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Coping with COVID-19: Impacting the Autism Community

Written by on May 7, 2020

The COVID-19 pandemic has had an impact on the services available to individuals with autism in the community.
According to the Autism McLean and the CDC, many learners with Autism Spectrum Disorder may face challenges related to comprehension, communication, difficulty understanding abstract language, an insistence on sameness, and a greater likelihood of anxiety and depression – all of which may be worsened during the pandemic.
The Autism Place (TAP) is a network of resources in the local community for children diagnosed with Autism Spectrum Disorders. TAP is funded by grants, donations, the Department of Psychology and Illinois State University. TAP works mostly with children and adolescents with autism and their families.

Photo courtesy to Autism McLean website

“Unexpected change is certainly a challenge for everyone, and especially for many individuals on the autism spectrum, who particularly like predictable routines,” said ISU Associate Professor Karla Doepke. “The changes that come with COVID are naturally difficult, as there is little predictability with how long it will last or what the next steps will be.”
Doepke says for individuals with autism, it is helpful to create a new routine, that is predictable and contains activities of daily living and relaxing activities.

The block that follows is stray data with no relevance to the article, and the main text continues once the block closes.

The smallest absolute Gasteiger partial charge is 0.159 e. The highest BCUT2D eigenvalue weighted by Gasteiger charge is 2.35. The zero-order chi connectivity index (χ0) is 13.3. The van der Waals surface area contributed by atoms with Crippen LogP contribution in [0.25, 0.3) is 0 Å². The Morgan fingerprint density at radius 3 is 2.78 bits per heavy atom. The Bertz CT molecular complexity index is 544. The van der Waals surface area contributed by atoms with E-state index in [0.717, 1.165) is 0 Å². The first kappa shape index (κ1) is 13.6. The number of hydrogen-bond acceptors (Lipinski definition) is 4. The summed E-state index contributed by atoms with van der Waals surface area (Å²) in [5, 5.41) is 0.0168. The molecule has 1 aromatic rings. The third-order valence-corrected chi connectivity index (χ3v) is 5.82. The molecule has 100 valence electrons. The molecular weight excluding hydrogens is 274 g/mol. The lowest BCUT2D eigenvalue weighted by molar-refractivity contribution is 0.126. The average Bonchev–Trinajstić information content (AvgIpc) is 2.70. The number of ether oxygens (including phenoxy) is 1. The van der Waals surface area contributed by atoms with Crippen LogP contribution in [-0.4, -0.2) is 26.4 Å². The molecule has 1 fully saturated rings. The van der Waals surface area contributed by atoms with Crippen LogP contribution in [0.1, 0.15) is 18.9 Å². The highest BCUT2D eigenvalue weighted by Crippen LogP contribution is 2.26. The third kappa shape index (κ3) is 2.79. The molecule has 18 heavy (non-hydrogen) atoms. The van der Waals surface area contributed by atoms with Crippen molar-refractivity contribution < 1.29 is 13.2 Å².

“It is helpful for them to be able to see the schedule and be able to ‘cross things off’ as they occur,” said Doepke.
Tap is working with Autism McLean, a local autism group that provides support to families through a variety of programs and activities.
Autism McLean Project Research Coordinator, Nikki Michalak suggests listing activities or expectations while developing a schedule.
“Be sure to balance structured activities with fun things to do, hard tasks followed by easier and more enjoyable activities. Be sure to go over the schedule each morning and review it during the day to show what is coming next,” said Michalak. “As activities pass, provide an opportunity to check off completed activities and tasks. And, don’t forget; it will take time to get used to the new schedule.”

Photo courtesy to Autism McLean

According to Autism McLean,  it is also important for individuals with autism to be able to see when a change may happen.  For example, a potential return to school or return to services.  This is often accomplished through the use of visual schedules.
“For individuals with autism, there are social stories, visual stories with explanations of the social and practical reasons why school is closed, why activities are limited, and what they can do to cope, created that especially explain COVID 19 and restrictions,” said Doepke. “These may be helpful to explain the reasons for the changes in daily life.”
Autism McLean believes communication about what the virus is and how it is changing everything will prove to be very helpful when coping with COVID-19.
“When stress and anxiety levels increase, many individuals with ASD who use verbal language may lose the ability to access their works and, instead use their behavior to communicate. Recognize that an increase in challenging behaviors may be an expression of anxiety or fear,” said Michalak. “Consider asking your child’s teacher about the strategies implemented in the classroom that support expressive communication. There are many communication support strategies that can help when there may be a breakdown in expression.”

Photo courtesy to Autism McLean website